It’s springtime at Yale and in New Haven. One would think that means brighter times: daylight, fewer scarves and maybe — knock on wood, cross your fingers — no more snow. But if you’ve been following the news lately, you know that “brightness” doesn’t seem to be in the cards.
The University is under fire for its mental health policies and resources. Asbestos is the latest plague to strike Saybrook. The student contribution is overburdening families and exacerbating inequity at Yale; cultural houses are underfunded and falling apart; the Yale Corporation has effectively written off divestment as a pipe dream.
Outside the ivory tower, a feud has erupted between the mayor and the police union after a video surfaced online showing a scuffle between an officer and a high school student. Tragedy has struck with violence in the Middle East, fire in Manhattan, a plane crash in Germany.
And that’s just the past few days.
It’s easy to focus on these sorts of issues and incidents. It’s no hard task to read column after column, status after status, slowly working ourselves into a frenzy. Let’s demonstrate! Yell! Fight! Everything is the worst!
That’s great. Some of the most inspirational moments from my time as a student were with the many students who were engaged with the challenges confronting campus and committed to the betterment of our community.
But to stay centered on what’s wrong at Yale and in the world, to keep doggedly in pursuit of progress both on and off campus, is demanding, exhausting and cynicism-inducing. Worst of all, it’s incredibly unhealthy, particularly on a campus that already suffers from a challenging mental health climate.
This spring, amid the stresses of finals, society tap and summer jobs, I beg you to think about how you’re going to take care of yourself. At Yale, we underprioritize self-care, given a student culture that instead values success and prestige. That Rhodes Scholarship isn’t going to be won by getting seven hours of sleep a night, am I right?
Or worse, we have a misplaced sense of what truly caring for ourselves actually entails. No, taking a study break to jam a Wenzel into your mouth before returning to your work doesn’t count. Neither does exchanging a few words with a friend for five minutes over a rushed lunch, or drunkenly making every single Woads this semester (although, props if you do).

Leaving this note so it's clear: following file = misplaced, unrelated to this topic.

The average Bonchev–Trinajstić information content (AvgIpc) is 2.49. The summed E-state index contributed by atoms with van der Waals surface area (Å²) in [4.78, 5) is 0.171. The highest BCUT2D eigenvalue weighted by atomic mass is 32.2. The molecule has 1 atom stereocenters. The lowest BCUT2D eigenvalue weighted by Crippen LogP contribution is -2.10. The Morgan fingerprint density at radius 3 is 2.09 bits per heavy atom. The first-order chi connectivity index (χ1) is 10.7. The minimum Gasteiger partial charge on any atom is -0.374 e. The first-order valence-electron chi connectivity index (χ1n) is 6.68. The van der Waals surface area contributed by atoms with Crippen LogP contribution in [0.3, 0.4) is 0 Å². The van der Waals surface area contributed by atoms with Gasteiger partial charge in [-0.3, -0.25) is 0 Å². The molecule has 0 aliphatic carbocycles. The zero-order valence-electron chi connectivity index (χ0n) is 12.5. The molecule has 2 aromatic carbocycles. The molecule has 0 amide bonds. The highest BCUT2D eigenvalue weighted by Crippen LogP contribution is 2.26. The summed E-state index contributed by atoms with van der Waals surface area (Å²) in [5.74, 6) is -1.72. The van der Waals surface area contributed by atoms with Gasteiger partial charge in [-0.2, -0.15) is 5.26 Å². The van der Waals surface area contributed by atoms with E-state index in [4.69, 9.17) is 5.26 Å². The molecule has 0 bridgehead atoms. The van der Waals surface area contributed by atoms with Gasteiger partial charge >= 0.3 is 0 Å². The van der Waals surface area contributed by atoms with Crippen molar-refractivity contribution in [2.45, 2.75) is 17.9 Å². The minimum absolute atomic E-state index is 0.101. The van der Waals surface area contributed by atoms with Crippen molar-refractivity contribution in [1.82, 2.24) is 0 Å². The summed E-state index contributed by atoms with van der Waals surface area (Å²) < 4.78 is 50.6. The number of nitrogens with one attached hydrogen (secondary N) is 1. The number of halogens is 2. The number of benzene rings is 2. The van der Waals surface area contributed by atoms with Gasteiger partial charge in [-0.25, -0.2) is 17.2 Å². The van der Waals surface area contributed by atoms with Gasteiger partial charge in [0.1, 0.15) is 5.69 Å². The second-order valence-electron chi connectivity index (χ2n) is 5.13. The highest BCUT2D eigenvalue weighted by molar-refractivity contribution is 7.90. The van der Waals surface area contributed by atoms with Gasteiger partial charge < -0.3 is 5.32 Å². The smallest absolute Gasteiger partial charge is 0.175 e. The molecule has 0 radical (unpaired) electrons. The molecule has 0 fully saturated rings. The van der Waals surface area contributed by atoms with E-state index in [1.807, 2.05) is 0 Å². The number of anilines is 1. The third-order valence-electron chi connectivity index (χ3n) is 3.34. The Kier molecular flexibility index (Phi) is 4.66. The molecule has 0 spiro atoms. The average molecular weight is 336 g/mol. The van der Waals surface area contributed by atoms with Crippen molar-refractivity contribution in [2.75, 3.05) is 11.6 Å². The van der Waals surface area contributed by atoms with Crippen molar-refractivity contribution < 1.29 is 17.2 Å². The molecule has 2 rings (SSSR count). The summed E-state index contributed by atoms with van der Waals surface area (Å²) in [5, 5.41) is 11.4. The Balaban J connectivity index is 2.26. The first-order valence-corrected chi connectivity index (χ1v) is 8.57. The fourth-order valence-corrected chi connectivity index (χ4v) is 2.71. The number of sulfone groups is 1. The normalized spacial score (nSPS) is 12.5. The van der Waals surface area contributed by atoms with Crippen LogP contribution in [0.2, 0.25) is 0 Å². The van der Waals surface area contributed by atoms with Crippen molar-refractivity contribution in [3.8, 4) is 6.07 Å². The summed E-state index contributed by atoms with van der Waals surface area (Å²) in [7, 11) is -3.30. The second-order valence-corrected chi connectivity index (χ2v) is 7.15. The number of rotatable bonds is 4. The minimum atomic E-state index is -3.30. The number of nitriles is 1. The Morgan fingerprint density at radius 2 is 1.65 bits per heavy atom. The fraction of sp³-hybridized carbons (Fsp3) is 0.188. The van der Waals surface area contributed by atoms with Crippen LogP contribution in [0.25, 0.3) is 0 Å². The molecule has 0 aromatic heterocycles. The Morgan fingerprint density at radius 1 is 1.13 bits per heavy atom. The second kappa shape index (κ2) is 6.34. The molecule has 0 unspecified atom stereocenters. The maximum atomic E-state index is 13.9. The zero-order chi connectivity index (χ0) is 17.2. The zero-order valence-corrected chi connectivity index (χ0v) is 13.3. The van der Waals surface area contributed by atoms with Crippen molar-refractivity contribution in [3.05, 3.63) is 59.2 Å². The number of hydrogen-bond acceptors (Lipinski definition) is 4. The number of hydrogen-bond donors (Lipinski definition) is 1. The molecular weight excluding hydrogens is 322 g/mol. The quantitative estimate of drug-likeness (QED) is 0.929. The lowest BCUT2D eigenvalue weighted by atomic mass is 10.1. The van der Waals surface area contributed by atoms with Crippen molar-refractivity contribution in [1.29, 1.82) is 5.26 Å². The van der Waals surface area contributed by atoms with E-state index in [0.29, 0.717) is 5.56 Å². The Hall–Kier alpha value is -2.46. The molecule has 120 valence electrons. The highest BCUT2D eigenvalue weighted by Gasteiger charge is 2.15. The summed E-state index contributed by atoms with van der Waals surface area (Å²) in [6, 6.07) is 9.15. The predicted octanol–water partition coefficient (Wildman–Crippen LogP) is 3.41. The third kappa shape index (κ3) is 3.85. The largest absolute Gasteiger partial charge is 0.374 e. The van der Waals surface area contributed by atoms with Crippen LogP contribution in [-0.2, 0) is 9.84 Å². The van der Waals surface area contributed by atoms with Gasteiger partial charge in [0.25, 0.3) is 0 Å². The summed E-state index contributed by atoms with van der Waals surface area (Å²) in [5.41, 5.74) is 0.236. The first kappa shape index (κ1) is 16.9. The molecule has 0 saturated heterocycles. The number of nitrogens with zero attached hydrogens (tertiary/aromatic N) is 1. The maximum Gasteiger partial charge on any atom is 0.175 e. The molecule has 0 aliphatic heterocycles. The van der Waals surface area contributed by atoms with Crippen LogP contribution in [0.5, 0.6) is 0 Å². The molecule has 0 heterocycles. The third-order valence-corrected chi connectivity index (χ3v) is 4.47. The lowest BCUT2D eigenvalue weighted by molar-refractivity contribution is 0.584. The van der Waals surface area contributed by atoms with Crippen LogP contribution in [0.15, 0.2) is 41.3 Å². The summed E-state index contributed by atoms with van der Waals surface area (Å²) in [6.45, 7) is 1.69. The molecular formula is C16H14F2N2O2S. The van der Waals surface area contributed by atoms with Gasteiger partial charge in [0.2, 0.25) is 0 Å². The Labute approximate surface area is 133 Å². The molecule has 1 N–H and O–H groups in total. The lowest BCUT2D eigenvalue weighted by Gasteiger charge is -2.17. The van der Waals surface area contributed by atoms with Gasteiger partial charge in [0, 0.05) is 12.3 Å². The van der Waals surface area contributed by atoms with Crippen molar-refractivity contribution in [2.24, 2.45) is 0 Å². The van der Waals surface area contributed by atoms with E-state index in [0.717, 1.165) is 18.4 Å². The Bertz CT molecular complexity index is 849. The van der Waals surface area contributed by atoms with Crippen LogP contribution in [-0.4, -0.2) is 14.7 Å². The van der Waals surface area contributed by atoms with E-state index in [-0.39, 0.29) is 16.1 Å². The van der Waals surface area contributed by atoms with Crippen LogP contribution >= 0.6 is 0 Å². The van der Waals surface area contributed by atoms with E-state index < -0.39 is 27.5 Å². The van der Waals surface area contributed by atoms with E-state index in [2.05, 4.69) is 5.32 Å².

Good self-care doesn’t look the same for everybody, but, universally, it takes time. Time that we allow ourselves to meditate, to go to the gym, to write in a journal, to get enough sleep, to call our parents; whatever it is we need to do to give ourselves some space from the often-brutal day-in, day-out life at Yale. Think about how much healthier our campus would be if each of us allotted an hour for self-care a day.
Naturally, one of the biggest arguments I’ve received against this proposal is this lack of time. Given five classes, an a cappella group, two executive committees and research with a professor, there’s just no time to care for ourselves, people tell me.
But that’s not really true — what these students are actually saying is they just don’t prioritize self-care as highly as they do these other activities. It’s not an issue of time management, but of prioritization; caring for yourself properly starts with learning how to say no.
That’s hard on a campus like Yale, where the longer one’s list of obligations, the more respect one tends to garner. Still, I encourage you to give proper self-care a try, even if only twice a week.
At the very least, try to approach the rest of the year with some degree of positivity. To always focus on the negative, as some of us have the tendency to do, is draining.
Instead, take a minute to remind yourself of some of the greater things in life. For me, that’s remembering that warmer temperatures are just around the corner, that “Avengers: Age of Ultron” is coming out in a month, that sushi still exists.
Yes, there are important fights to be had and progress to pursue, and each and every person who works toward these goals is worth celebrating. But I implore you to take self-care just as seriously as you take the fight for a more equitable Yale.
It’s spring: Go outside and enjoy the sun (or, you know, the drizzle).
Nick Defiesta is a 2014 graduate of Berkeley College. He was a columnist for the News and a city editor on the Managing Board of 2014. The views expressed in this column are his own and do not represent those of his employer .